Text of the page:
Food Both Good & Cheap

One of the reasons I started writing this blog is to help people feel better about themselves.  Your confidence and self-worth go beyond the way you see yourself (or simply how you think you look), and have a lot to do with the way you treat yourself, including your speech, internal dialogue, activity levels, and food choices.  You are what you eat, so you might as well invest in yourself.

If you've ever tried it, however, you know eating right and working out can be a challenge.  Even still, the challenge, the effort, and you are worth it.  It might be a daily struggle to make choices that will benefit your body, but you make them to live longer, look better, and, most importantly, feel better every day.

As I've shared previously, just because Danny and I are on a budget, does not mean we don't have the luxury to eat well.  We make sacrifices for what we've determined to be our top priorities--and that includes healthy, organic, gluten-free foods.  Just like everyone on a budget, however, saving money is saving money.  Just like trying to work smarter, not harder, we eat well, but we balance that with making smart choices for our bottom line, too.  Making foods, like fresh juice, smoothies, and preparing most meals at home helps save a tremendous amount.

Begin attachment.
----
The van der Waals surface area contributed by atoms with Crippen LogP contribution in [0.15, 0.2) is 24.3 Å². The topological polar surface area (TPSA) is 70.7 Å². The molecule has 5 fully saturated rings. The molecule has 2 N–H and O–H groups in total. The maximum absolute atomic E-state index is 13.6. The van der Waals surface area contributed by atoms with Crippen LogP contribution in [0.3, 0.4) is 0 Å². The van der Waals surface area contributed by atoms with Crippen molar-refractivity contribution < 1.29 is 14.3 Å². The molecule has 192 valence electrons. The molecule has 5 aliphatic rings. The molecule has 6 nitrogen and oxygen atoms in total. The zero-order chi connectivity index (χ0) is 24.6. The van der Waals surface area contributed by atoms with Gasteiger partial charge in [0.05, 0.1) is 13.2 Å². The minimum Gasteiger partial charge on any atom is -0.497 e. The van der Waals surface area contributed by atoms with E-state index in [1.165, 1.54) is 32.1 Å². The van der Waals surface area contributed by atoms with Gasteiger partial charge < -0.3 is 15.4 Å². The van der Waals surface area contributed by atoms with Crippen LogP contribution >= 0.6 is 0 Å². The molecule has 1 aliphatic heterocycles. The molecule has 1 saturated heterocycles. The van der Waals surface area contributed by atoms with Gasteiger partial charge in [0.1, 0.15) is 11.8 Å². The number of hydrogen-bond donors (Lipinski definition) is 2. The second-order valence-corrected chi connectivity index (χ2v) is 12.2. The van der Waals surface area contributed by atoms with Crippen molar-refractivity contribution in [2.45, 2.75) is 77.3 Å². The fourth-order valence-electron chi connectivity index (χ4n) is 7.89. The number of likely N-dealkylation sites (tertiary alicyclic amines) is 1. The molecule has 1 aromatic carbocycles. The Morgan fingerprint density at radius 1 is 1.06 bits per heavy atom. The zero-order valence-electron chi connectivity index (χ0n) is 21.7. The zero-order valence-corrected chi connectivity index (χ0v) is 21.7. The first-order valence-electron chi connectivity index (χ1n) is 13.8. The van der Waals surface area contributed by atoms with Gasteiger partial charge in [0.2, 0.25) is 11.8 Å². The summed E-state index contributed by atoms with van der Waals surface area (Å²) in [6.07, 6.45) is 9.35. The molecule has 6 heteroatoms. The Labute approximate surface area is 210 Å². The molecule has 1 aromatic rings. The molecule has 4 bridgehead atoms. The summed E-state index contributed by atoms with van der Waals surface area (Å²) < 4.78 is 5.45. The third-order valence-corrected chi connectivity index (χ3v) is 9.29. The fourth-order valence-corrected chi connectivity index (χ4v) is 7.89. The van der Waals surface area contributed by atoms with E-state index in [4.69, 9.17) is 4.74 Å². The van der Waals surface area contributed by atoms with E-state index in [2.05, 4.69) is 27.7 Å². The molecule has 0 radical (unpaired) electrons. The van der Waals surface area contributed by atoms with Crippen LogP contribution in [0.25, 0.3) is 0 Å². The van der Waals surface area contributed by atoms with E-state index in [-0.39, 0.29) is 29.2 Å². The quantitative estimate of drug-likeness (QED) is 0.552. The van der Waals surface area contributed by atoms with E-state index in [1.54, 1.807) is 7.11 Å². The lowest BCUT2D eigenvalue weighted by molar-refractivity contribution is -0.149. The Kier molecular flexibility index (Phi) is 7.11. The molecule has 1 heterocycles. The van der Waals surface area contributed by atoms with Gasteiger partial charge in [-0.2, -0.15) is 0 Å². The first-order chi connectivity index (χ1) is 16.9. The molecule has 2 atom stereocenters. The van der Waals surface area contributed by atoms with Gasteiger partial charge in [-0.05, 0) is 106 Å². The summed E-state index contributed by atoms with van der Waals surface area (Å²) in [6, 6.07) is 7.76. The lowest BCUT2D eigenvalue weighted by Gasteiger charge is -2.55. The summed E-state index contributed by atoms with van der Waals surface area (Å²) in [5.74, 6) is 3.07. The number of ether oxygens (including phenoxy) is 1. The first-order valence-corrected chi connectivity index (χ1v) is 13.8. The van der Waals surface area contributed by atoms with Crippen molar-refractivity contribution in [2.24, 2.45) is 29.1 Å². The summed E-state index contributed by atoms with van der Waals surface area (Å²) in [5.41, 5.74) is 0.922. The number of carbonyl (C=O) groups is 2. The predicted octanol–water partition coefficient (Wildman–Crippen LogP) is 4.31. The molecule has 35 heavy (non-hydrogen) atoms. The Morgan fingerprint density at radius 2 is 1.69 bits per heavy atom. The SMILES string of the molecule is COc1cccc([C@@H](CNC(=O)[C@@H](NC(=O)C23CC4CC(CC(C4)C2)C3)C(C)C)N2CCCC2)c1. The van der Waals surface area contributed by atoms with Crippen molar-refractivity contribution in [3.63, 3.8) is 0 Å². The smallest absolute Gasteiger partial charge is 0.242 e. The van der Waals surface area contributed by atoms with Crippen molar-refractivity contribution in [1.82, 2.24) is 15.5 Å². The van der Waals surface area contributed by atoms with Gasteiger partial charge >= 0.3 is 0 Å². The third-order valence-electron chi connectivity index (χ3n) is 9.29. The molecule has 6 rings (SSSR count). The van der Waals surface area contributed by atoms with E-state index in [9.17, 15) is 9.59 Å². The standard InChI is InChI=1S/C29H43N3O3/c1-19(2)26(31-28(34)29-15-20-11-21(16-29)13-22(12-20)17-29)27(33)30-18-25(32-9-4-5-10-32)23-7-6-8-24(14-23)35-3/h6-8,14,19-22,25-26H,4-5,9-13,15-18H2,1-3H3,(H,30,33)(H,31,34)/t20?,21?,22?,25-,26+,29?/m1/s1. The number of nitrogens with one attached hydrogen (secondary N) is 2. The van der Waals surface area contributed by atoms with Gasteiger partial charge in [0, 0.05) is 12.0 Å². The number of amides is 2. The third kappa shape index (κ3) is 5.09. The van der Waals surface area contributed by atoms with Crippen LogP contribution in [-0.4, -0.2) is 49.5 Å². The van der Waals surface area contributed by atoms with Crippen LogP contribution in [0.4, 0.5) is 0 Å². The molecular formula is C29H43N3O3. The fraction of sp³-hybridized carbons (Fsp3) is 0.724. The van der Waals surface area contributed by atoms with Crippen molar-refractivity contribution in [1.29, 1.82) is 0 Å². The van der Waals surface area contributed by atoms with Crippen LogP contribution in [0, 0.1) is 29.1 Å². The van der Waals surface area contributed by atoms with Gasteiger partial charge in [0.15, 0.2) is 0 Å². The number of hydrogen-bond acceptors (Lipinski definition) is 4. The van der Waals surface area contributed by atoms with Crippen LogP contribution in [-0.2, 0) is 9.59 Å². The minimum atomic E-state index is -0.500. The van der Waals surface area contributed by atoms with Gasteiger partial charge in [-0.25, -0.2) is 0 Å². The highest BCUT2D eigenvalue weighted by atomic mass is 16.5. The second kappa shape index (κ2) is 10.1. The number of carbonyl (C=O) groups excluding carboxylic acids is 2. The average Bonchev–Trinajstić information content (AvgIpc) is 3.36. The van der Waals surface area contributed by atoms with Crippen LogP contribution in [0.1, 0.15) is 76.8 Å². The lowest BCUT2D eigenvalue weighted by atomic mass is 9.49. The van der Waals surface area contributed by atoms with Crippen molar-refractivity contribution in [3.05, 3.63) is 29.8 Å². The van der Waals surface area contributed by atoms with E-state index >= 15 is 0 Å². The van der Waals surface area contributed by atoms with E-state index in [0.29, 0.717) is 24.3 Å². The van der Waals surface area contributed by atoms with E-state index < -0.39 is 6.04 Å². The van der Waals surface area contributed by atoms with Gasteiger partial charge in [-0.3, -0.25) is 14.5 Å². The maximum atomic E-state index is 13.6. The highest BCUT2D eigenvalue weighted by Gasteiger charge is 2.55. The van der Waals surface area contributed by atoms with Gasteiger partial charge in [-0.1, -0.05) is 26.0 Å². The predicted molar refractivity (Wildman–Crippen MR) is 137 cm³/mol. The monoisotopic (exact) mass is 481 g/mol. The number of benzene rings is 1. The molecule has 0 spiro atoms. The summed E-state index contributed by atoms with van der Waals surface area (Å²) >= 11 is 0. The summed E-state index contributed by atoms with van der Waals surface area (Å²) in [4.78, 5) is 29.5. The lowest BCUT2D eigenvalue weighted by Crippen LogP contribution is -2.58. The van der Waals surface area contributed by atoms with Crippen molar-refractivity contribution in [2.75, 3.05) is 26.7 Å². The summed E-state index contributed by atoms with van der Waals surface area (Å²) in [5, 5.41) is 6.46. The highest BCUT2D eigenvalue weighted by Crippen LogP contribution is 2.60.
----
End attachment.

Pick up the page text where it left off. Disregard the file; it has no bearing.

If you're trying to eat foods that are better for you, you may legitimately struggle with justifying the increased costs associated with fresh, organic, and specialty foods.  I get it.  I am (so) cheap, in most of my life.  Once you begin to make the change to foods that fuel you, however, you'll find you feel better and better, so start small. 

The "Dirty Dozen" list is a great place to start.  Incorporating fresh foods into each meal and snack time will contribute to your wellness, as well.  This may mean sacrificing your favorite packaged items, at first, but give it a try.

If you're still feeling intimidated about how to make a delicious and inexpensive habit happen in your home, check out this amazing cookbook and initiative NYU student Leanne Brown created.   For her Master's project, she researched, wrote, created, photographed, and designed the Good & Cheap cookbook to help families on SNAP (formerly known as Food Stamps) to eat well on $4 a day.  She provides the free PDF of the book and/or you can buy the print copy here.

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If this doesn't give us all hope that we can make it happen, I don't know what will.

Also, as mentioned in 13 {Relatively Small} Ways to Save Money & Help the Environment, I sited a TED Talk, by Graham Hill, regarding becoming a "weekday vegetarian."  Watch it here.  If you want to cut costs and are looking to get healthier, decreasing your household meat intake is an excellent solution.

Lastly, I've posted this video on the Facebook page already, but in case you missed it, it's pretty cool.  They titled it: "Watch How This Supermarket Got People to Buy Their Trash."  I dubbed it "Inglorious Fruits & Vegetables."  There are people out there trying to eat great food for reasonable prices.

Do you have any tips and tricks for others?  What do you do to give your family the best food possible?  Please share suggestions in the comments, on Facebook, or on Twitter.

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